California is one of just 19 states that allow recall elections. Within 60 days, petitioners recalling a California official must collect signatures from 12% of the electorate from the last election, and from at least five counties.
“This could be a strategy to essentially grind government to a halt, to paralyze government,” Bass said. “I’m very interested in analyzing who started all these recalls. Who’s funding them? You can’t just recall someone without significant financial backing.”
In the report, three-year poverty level averages were calculated for each state and the District of Columbia using the supplemental poverty measure, which found that 15.4% of California residents lived in poverty from 2018 to 2020. Only the District of Columbia had a higher rate of poverty – 16.5%.
The supplemental poverty measure expands on the official poverty measure, which was developed by Social Security economist Mollie Orshansky in the 1960s, by accounting for cost of living, work and medical expenses, tax credits, and government programs designed to assist low-income families and individuals.
Social Security transfers and stimulus payments prevented a combined 38.2 million individuals across the US from falling into poverty, while medical expenses caused the largest increase of the number of individuals in poverty, according to the Census Bureau report.
“You saw what happened in Texas, and the fact that we have other Republican governors that hope to model that Texas legislation as it relates to denying women the right to choice,” Newsom said. “We may have defeated Donald Trump, but we have not defeated Trumpism; Trumpism is still on the ballot in California.”
Biden took the stage and endorsed Newsom as one of the “best governors in the country,” while dubbing Elder a “Trump clone.” He listed several reasons to keep Newsom as governor, including his respect for women, belief in climate change, and respect for scientific guidance during the COVID-19 pandemic.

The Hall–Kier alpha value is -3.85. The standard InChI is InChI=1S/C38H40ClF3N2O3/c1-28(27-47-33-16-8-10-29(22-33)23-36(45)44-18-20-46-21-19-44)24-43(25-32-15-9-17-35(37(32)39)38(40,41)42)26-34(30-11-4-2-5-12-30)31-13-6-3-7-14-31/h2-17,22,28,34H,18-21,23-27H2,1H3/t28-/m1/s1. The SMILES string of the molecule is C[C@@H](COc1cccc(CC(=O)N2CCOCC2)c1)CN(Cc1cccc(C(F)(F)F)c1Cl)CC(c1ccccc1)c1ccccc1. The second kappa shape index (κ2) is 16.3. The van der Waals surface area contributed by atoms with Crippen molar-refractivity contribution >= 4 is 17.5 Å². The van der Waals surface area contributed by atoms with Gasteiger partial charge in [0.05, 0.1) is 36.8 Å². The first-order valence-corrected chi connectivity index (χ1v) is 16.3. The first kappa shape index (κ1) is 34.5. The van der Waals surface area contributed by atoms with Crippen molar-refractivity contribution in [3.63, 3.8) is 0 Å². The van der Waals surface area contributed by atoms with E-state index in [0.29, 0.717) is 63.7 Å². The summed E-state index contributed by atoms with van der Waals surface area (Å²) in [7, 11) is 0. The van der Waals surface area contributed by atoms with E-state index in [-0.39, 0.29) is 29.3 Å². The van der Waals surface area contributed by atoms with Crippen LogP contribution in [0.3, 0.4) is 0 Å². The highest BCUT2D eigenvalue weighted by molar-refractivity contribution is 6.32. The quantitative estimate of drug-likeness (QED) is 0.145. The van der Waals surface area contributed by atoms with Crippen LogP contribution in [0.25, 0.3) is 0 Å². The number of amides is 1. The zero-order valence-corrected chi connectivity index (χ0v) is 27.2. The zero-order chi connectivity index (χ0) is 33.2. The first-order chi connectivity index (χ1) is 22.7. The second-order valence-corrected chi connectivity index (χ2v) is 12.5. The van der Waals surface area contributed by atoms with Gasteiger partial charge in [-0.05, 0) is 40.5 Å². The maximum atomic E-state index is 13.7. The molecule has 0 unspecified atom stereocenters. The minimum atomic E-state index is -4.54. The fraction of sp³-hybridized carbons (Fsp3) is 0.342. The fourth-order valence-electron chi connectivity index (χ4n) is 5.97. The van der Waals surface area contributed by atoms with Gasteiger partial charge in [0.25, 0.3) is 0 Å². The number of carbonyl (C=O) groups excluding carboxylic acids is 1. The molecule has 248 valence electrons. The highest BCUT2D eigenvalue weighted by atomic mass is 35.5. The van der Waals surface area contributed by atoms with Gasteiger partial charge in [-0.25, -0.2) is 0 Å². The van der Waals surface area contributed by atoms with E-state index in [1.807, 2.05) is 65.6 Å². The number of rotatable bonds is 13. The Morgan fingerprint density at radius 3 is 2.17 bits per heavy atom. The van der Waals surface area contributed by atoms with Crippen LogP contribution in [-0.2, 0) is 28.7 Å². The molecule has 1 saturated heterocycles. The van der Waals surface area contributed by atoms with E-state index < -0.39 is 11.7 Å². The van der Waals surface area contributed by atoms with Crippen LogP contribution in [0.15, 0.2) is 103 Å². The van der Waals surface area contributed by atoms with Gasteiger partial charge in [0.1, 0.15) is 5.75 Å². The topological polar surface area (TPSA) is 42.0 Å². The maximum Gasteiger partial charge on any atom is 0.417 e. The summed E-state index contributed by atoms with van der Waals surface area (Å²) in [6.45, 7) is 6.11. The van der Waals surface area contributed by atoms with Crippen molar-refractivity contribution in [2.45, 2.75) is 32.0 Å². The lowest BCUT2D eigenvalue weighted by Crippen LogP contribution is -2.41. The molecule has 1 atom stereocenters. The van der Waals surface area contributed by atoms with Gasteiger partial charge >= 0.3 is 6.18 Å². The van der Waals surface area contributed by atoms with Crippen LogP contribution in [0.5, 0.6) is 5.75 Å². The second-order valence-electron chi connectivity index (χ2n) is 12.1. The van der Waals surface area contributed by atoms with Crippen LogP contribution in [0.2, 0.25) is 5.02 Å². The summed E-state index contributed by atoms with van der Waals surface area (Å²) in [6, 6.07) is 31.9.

“The eyes of the nation are on California because the decision you’re about to make isn’t just going to have a huge impact on California. It’s going to reverberate around the nation, and quite frankly – not a joke – around the world,” Biden said.
California’s recall election for governor is set for September 14. If more than 50% of voters vote “yes” to recalling Newsom, he will be replaced by the opposing candidate who garners the most support. In the event that he is recalled, county officials would have 30 days to count votes and on the 38th day, California Secretary of State Shirley Weber would certify the election results.
Calls for a recall began prior to the pandemic when Newsom’s adversaries grew discontent with California’s “homelessness crisis, high taxes and cost of living, immigration, and rationing water and energy use,” according to Insider’s Lauren Frias. But the calls grew louder after COVID-19 took hold and Newsom implemented mitigation methods.
Ballots went out on August 16. The gubernatorial ballot asks, first, should Governor Newsom be replaced? and second if Newsom is recalled, who should replace him?
Gov. Newsom commenced his “Vote NO” Weekend of Action campaign on Friday, August 13, in San Francisco, saying the stakes of this recall election “could not be higher” in reference to Elder’s plans.
Elder, a conservative radio host, announced his participation in the recall in July. Here is what voters need to know about Elder’s background and candidacy.
What is Larry Elder’s background?
Laurence Allen Elder was born in 1969; his father was a Republican and his mother was a Democrat. He grew up in South Central Los Angeles and attended Crenshaw High School. His household was abusive and growing up he was stopped by police between 75 and 100 times he said, according to a Los Angeles Times podcast “The Times.”
Elder left South Centra and attended Brown University for his undergraduate degree, followed by the University of Michigan Law School.
After college, “The Sage from South Central,” as he calls himself, wrote several books, worked at Squire, Sanders & Dempsey before starting his own firm (Laurence A. Elder and Associates), and currently hosts his own radio show “The Larry Elder Show.” Elder also hosted “Moral Court,” a one-season television show which wasn’t a “court of law, but a court of ethics,” according to IMDB.
“I’m a business owner, talk show host, author, and a son of California,” Elder, who does not have any political experience, said of himself in a tweet. “I won’t continue to watch Gavin Newsom destroy our state.”